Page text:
Masiphumelele to get its own fire station

Fire officers at the scene of the Masiphumelele fire on Sunday 29 November.

Thembela Ntongana

3 December 2015

Masiphumelele, scene of a devastating fire last weekend, is to get its own fire station. Community leaders have welcomed the news, but expressed surprise that they were not consulted.

According to a statement by Mayoral Committee Member of Safety and Security, JP Smith, Masiphumelele will get its own fire station by the end of 2017. The fire station will be on Kommetjie Road, diagonally opposite the entrance to Masiphumelele.

The purchase of land had been completed and the City was appointing quantity surveyors, he said. “This fire station will be completed by 2017,” said Smith in the statement.

Masiphumelele community leader Tshepo Moletsana said he had seen the statement from Smith. He welcomed the news but said he was confused as the community had not been consulted on the plan. “When the City is doing something that is supposed to benefit the community, members of the community should be consulted,” said Moletsana.

Residents who lost their homes in the fire last weekend which destroyed 1,000 shacks may only be able to rebuild next week as the City is clearing the area. Some residents are staying with friends, others are in the community hall and some have made shelters for themselves in the bushes.

“Some people want to sleep next to their belongings. That is why they are sleeping in the bush. But we have tried and are still trying to get them places where they can put their things,” said community leader Bonginkosi Jolideli.

Smith said the area affected by the fire would be “reblocked” and engineering services were preparing fire breaks. Shacks are to be separated by roads which fire engines and other emergency vehicles can use.

Jolideli said the reblocking had been a problem at first as some residents had been worried that their new houses would have to be smaller. But the community had agreed to the process. “We have all agreed that we will build equal houses, because we don’t want to burn again.”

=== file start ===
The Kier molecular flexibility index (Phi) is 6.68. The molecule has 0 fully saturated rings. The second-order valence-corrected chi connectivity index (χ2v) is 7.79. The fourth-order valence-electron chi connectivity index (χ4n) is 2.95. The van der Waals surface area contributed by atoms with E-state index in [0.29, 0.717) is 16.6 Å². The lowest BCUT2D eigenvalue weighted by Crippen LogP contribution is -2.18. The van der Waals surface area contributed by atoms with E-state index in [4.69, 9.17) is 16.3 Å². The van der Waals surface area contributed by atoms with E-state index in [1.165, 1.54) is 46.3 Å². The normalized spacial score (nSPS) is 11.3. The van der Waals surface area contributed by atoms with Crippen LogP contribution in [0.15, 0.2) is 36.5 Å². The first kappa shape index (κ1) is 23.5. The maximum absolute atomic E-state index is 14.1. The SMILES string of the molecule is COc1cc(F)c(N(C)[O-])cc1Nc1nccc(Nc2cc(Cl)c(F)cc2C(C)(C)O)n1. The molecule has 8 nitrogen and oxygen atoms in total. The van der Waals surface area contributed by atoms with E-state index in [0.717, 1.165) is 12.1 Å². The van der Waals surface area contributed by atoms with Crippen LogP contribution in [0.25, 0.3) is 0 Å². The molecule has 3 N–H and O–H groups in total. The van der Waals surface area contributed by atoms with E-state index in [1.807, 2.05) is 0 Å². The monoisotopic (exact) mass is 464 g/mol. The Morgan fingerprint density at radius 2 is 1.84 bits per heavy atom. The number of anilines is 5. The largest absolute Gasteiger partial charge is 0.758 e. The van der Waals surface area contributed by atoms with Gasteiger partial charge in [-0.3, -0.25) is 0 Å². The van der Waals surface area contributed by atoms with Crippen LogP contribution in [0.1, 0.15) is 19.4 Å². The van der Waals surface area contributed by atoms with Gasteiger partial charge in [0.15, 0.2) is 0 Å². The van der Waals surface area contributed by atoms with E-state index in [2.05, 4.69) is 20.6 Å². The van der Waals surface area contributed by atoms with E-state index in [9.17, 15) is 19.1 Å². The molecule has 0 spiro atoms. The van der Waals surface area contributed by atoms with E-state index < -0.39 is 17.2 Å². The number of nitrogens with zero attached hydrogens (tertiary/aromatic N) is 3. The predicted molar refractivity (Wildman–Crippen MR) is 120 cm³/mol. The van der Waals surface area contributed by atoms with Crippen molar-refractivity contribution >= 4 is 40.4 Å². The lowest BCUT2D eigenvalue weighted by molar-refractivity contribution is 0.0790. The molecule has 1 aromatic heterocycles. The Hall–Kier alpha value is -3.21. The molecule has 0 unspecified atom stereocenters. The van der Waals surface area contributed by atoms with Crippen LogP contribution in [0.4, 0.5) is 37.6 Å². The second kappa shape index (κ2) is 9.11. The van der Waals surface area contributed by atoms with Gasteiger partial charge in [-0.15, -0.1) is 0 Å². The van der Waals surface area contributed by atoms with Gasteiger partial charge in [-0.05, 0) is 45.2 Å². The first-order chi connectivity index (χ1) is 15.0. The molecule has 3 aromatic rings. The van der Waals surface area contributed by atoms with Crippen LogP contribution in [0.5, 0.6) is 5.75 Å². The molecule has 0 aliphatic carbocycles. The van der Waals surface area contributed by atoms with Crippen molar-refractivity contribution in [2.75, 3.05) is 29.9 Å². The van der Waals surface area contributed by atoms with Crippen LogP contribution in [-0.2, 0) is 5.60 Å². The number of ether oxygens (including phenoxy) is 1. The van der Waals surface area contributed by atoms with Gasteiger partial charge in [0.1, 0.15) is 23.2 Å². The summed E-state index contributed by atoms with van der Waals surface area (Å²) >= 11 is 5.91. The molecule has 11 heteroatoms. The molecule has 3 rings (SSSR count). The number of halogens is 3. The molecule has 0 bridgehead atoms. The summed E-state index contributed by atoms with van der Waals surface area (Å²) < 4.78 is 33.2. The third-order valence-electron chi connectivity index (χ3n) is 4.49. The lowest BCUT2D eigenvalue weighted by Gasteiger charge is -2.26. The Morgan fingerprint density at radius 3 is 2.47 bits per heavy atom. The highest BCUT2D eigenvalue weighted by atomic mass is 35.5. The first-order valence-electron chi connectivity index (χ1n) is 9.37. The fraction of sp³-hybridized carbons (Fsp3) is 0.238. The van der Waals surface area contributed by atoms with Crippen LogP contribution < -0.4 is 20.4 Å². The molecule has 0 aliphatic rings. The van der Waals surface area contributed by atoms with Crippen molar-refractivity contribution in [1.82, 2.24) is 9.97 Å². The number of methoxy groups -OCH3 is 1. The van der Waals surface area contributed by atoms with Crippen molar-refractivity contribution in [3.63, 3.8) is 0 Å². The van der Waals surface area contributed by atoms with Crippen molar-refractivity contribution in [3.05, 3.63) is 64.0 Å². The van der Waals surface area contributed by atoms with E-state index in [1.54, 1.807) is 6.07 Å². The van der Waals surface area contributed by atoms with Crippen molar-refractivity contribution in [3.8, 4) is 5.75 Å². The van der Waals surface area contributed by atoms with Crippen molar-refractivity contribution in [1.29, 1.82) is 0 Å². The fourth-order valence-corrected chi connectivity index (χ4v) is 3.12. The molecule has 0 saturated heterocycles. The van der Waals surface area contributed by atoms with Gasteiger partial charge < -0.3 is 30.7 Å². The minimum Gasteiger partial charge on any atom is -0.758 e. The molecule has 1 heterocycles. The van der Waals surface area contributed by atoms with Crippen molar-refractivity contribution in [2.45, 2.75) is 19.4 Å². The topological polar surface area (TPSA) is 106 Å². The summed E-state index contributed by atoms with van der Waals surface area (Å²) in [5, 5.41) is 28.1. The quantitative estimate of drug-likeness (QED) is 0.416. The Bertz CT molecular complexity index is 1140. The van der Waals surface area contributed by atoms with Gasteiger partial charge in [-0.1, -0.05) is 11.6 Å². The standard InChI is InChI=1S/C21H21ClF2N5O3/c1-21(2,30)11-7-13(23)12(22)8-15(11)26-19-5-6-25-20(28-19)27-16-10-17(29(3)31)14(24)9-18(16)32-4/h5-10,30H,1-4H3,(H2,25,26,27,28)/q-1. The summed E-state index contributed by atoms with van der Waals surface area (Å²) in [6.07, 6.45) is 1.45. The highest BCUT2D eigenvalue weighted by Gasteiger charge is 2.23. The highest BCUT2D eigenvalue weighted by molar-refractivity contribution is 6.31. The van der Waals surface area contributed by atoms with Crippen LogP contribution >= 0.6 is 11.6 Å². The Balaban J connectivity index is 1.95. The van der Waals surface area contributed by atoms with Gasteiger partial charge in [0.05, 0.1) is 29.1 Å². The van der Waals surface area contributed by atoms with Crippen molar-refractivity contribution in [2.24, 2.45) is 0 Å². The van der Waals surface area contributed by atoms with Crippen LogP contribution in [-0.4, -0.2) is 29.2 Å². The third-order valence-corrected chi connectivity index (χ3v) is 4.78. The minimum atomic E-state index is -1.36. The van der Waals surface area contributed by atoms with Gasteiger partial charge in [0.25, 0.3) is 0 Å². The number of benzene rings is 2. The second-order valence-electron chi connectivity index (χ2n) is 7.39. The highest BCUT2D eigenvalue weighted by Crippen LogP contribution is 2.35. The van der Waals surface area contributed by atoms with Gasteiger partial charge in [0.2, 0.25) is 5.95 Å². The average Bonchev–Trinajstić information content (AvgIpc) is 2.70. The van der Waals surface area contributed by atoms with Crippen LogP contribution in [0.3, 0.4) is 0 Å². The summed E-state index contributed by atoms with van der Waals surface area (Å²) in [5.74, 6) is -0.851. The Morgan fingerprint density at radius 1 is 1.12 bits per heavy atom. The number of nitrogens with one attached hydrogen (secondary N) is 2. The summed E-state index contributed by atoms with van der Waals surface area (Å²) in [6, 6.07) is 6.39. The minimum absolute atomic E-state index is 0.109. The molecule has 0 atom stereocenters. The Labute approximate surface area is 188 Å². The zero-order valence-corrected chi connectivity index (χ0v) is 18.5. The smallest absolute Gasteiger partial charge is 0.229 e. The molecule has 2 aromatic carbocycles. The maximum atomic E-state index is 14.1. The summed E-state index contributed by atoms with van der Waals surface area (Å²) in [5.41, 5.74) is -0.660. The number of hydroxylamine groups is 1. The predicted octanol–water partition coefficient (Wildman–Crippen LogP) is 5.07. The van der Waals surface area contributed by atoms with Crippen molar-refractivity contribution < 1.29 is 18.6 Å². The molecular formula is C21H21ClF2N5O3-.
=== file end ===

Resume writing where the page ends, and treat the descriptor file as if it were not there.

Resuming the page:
“If the fire services had been able to come in, a lot of people would still have their houses,” said Jolideli.

Cape Town Mayor Patricia de Lille has not visited the community since the fire. Her spokesperson Zara Nicholson said City officials and councillors had been in the area every day since the fire on Sunday.“In line with our festive season readiness plan, the City has made sure that we are prepared to assist and that we do all we can to assist victims of fires,” she said.

“Since the early hours of Sunday morning, our teams from fire services, human settlements and disaster risk management were in the area to assist residents with relief aid and alternative accommodation,” said Nicholson.

De Lille has however released a statement on the City’s “Misa Umlilo, Stop the Fire campaign” in which shacks in four informal settlements will be painted with fire-retardant paint. The communities are Phumlani Village in Lotus River, Pook se Bos in Rylands, Flamingo Crescent in Lansdowne and Wag ’n Bietjie in Nomzamo.

Moletsana said the reason the Mayor had not visited Masiphumelele was that the area was ANC-dominated. “She is the head of Cape Town. We expected to see her here. But she sent her messengers to come and evaluate the problem,” he said.